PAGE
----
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Showing posts from December, 2016

Judaism is Fundamentally a Religion of Practice

An article I read about an interview with Noam Chomsky inspired me to write this blog. Before I knew anything about Noam Chomsky, I was introduced to the work of his father William Chomsky through his book Hebrew: The Eternal Language. It contains a wealth of knowledge about the culture behind ancient Hebrew words. It wasn’t until I returned to college and began taking linguistics courses that I learned about Noam. He is a professor at MIT and is considered the “Father of Modern Linguistics.” In an awards ceremony at MIT, he was introduced as the “world's most cited living scholar.”  He is also known as “the world's leading political dissident,” which often makes him an unpopular figure to those on the right and left.
In a December 14, 2016 interview with Daily Mirror, Noam Chomsky was asked: “And your views on religion, you were born into a Jewish family and raised . . . .” His answer brought back some old memories for me. I grew up in a town that did not have a synagogue and …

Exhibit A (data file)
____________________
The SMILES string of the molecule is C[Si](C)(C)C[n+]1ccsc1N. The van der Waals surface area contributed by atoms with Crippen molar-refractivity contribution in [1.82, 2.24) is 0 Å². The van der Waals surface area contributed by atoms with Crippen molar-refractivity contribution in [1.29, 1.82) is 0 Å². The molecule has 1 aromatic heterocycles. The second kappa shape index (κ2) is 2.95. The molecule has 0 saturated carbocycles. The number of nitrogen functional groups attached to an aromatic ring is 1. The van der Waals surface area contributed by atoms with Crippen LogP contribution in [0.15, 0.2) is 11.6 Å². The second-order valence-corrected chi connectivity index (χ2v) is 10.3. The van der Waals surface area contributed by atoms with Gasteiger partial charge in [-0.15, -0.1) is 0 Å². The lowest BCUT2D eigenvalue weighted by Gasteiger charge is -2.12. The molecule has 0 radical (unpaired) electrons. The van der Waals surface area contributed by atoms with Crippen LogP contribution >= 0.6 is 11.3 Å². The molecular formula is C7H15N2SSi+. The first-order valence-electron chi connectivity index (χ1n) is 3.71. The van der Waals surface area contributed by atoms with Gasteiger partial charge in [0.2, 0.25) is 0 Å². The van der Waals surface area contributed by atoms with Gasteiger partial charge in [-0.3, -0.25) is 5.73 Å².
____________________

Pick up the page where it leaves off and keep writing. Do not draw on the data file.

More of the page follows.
Who Founded Christianity? Jesus, Paul or Neither? The Answer Will Surprise You

Nowhere in the New Testament does Jesus or Paul say he is rejecting Judaism and starting a new religion. In fact, the term “Christian” doesn’t appear at all in the Gospels (Matthew, Mark, Luke, and John), which chronicle Jesus’ spiritual mission; and only later, three times in the rest of the New Testament. If Jesus conceived of a new church, why did he spend his life religiously celebrating the major Jewish holidays in the Temple in Jerusalem? And we must remember that throughout the years Jesus prayed, preached, and read from the Torah in a synagogue on the Sabbath. Read the complete blog at -- http://www.huffingtonpost.com/bernard-starr/who-founded-christianity_b_13821370.html

"DO TZEDAQAH (righteousness)" - Yeshua’s Primary Message

The following is from a book we highly recommend – There shall be no needy: Pursuing Social Justice through Jewish Law & Tradition by Rabbi Jill Jacobs © 2009; Jewish Lights Publishing, Woodstock, Vermont; pp. 80, 84-85. Rabbi Jacobs is providing information from sources much later than Yeshua, but I have no doubt that he would be in complete agreement with her message. The information below has been edited and highlighted to make specific points related to the teachings of Yeshua.  ___________________________________________________________________________